Wednesday, November 11, 2015

Want to travel back in history? Want to travel in to one's life?

I met Trash (he likes to be called this way) when I was selling something on Craigslist. He is a Viet Nam war veteran. We talked about things. He told me he writes. I asked him to email me some. Here is one I liked.
Lea, a lady about my age (54) that lives a short distance from me, is a teacher who was once a Viet Nam war protester. Recently, she was doing a paper on the turbulent ‘60’s that was to be part of a well-attended faculty presentation. She asked me if I would contribute a soldier’s point of view of the war. I sent her this:
A Viet Nam combat Veteran speaks
By Trash
On the other side of the Viet Nam experience were young men and women that didn’t understand what the war was about, but their patriotism made them join the service right out of high school and volunteer for Viet Nam as soon as they were able. Inexperience and youth combined with their belief in their governments righteousness in the cause of freedom made them eager for a war they had no way of comprehending, and slammed them into a bloody and violent combat from which few returned unchanged.
It is said that in a war only one soldier in seven will actually see “front line” combat. This might be true for other wars, but Viet Nam had no “front lines.” Every inch of the country was a combat zone and every person in it was a potential enemy. You didn’t know who or where the enemy was until a kid selling fruit turned into a human bomb and blew up in your face, or an old farmer in a rice paddy you just passed dropped his hoe, picked up a rifle and shot you in the back. Though only one in seven soldiers would see combat, none could breathe an unafraid breath anywhere “in country.”
In other wars, returning soldiers were met with a hero’s welcome by a grateful nation. Not so with Viet Nam! Those that did not return alive joined with the honored dead from all of man’s previous wars, where ever that may be. But those who did return alive faced something different than had any before them. Most were not wounded, physically or mentally, and were able to quietly melt back into a society that didn’t want to hear about their war, so they kept quiet about it and led normal lives. Those who returned with visible wounds went into the under-staffed and under financed hospitals of a Veterans Administration that a weak government would not support because the people were against the war.
But there were a few who saw things in Viet Nam that no one could see and not be changed by it. Words alone can never tell what those few saw, and none of them would say the words if we could. These “changed” few returned to a society that shunned them, and a government that ignored their needs. They had no way of melting back into society. They were “lost” because they were changed too much. Some tried to get help from the VA, and were turned away because the government refused to recognize anything but torn flesh as a treatable wound. Some just went into the mountains never to be seen again. A few remained in society, yet outside of normal society. If they were strong, we fought back and became “outlaws” from society who stood alone. If they were not strong, they became the “homeless” and lived in despair. Many would just lie down and die.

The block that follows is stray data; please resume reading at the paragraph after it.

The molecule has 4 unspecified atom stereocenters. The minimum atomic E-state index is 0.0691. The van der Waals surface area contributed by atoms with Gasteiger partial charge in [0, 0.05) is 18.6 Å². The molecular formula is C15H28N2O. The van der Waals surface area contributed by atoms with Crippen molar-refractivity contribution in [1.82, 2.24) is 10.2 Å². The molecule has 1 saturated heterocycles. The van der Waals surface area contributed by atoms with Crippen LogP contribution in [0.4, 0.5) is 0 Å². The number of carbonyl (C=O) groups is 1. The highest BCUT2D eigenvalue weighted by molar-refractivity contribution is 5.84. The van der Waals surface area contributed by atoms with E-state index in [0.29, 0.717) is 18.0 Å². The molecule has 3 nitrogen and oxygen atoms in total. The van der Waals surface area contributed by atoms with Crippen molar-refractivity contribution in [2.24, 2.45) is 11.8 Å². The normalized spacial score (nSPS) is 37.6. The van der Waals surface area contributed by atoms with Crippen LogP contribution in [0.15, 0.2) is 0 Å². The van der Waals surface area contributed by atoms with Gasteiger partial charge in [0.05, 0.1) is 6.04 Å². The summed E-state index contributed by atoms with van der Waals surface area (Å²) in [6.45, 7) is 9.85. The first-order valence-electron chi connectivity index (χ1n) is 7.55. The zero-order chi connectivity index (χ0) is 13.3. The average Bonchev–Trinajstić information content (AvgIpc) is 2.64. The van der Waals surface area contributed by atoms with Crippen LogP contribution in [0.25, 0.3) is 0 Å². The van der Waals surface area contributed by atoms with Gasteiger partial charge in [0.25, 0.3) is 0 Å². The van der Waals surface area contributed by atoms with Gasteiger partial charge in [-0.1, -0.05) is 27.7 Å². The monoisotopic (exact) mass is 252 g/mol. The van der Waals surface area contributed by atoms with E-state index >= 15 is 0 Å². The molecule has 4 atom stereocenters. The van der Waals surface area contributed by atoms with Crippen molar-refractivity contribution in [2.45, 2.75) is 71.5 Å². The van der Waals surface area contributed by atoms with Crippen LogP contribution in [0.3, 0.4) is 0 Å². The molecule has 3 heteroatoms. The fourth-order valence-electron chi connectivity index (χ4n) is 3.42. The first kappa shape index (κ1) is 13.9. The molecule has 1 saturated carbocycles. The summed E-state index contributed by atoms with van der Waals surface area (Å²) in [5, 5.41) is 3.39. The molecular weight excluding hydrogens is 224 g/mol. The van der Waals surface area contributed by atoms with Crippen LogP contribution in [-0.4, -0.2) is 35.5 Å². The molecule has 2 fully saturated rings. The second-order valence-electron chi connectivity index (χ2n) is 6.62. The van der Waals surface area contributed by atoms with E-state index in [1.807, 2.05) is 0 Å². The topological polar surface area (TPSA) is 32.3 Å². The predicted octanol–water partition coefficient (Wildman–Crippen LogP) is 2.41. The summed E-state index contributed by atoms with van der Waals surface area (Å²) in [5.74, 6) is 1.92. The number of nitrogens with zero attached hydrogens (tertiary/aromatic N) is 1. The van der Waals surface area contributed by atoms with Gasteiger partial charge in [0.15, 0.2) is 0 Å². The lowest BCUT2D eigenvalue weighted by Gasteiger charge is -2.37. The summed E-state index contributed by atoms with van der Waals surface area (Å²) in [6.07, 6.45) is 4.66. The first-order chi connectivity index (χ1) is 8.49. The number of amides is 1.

Then came the Gulf War. We won! Returning soldiers were received as hero’s, and rightly so. The VA received new funding from a weak government backed by a grateful people. For those few who actually faced the horrors of combat and suffered the “unseen wounds of war,” there was help. Post Traumatic Stress Disorder (PTSD) was recognized as a war related, but treatable condition. The few remaining “lost” soldiers from the Viet Nam war, who for over thirty years faced each new day alone with their untreated “unseen wounds of war,” were included in this new help for “lost” Veterans. Most of us feel in our hearts that the government would exclude us if it knew how.
The day after I sent this to her, Lea sent a reply. She said she wanted to apologize for protesting, apologize for hurting, apologize for not understanding what it was like for those of us who did the fighting. She asked me if I could ever forgive her.
I replied: “Lea, you were right to protest the war. You knew it was wrong 30 years ago. I just recently learned that the war was started by McNamara’s lies and Johnson’s weakness once he learned the truth. It was escalated because of bad advice from “experts” unaware of the total commitment of the North Vietnamese. The war was supported by greed, commanded by fools, and lost shamefully. But the dead are still dead, I am still changed, and my tears are still real.”
Lea came over to my place the night she gave her presentation. She wanted me to know that it was met with much applause, all except the “Veteran Speaks” part. She told me that that part received a standing ovation from a tearful audience, and many requests for reprints. Then we both started crying, she gave me a big hug, and said “Welcome Home.” Two simple words, too long in coming, but I will remember always how good it felt to finally hear them.

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